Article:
Mrs. Pankhurst’s Purple Feather is the story of two movements for change, and the two women behind the movements. One story, that of Mrs. Emmeline Pankhurst, is well documented. She was the force behind WSPU, Women’s Social and Political Union, one of the groups fighting for the right of women to vote in Great Britain.
Lesser known was the other woman, Etta Lemon, the leader of the SPB, Society for the Protection of Birds. I had, in fact, never heard of Mrs. Lemon, but I was pleased to meet her acquaintance. In today’s world many of us are very concerned about the rights of animals, and so it is very fitting that Tessa Boase has brought Etta Lemon’s story into the limelight with this book.
The book begins with Etta Lemon, and how she came to be a fighter for birds in a time, the late 19th century, when birds were prized as hat decorations. It’s hard for us to believe today just how many birds were killed so that their feathers, wings, and entire bodies could be perched on top of a woman’s head. For a quick and easy introduction to this issue in the USA, listen to Murderous Millinery at the Dressed podcast.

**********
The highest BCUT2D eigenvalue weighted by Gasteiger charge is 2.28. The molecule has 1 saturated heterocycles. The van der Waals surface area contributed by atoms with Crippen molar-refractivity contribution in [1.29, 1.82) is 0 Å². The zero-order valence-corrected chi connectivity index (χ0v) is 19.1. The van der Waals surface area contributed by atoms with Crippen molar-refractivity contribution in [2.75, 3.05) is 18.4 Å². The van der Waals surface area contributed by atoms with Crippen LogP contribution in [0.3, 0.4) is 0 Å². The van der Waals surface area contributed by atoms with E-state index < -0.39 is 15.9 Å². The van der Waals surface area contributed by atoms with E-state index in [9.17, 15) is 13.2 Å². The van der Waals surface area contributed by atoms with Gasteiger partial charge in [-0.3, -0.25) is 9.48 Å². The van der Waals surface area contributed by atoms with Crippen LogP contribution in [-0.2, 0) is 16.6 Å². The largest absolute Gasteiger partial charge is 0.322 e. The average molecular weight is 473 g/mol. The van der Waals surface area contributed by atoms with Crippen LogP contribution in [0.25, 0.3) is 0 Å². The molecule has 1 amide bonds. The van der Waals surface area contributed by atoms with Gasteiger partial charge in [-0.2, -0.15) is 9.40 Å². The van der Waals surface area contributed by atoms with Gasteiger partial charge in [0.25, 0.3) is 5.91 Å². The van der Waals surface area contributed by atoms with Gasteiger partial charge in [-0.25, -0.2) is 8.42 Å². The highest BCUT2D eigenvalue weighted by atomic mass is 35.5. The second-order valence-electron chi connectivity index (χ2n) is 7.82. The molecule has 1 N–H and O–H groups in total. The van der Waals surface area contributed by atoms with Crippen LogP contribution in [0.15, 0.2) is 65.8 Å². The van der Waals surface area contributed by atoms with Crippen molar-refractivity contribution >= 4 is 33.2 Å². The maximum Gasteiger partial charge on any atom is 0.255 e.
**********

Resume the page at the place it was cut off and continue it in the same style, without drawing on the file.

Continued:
Part of the feather story that is often neglected is the human cost. The feathers as they came from the bird were not beautiful enough to satisfy the fashionable, so many women and children toiled at rock-bottom wages to process and enhance feathers. In a very enlightening subplot, Boase tells us the story of Alice Battershall, a feather worker who stole a feather from her work, and who paid the legal price of three weeks hard labor in prison.
Mrs, Pankhurst, the champion of women’s voting rights, cared not a whit for the plight of birds. As a fashionable woman, she loved her hats which were frequently trimmed with feathers.
World War One, which started in 1914, pretty much put both movements on the political back burner. After the war ended, the world had changed tremendously. Women, whose wartime work had been invaluable were given the right to vote (not all at first, but eventually all were enfranchised). And the elaborate styles of the prewar years faded as a more modern and streamlined woman of fashion emerged. Mrs. Lemon finally got her bird law in 1921, just as demand for feathers in fashion dropped.
You know, this was exactly the book I needed to reassure me that there have been lasting changes made for advancement of women and the protection of our natural world. With so much of the news out of Washington causing concern on these issues, it’s nice knowing that justice does often win in the end.
This book was sent to me as a review copy, but those of you who know me know that the opinions expressed are entirely my own. Yes, I do recommend this book, and I want to thank Tessa Boase for arranging for me to read this fascinating story.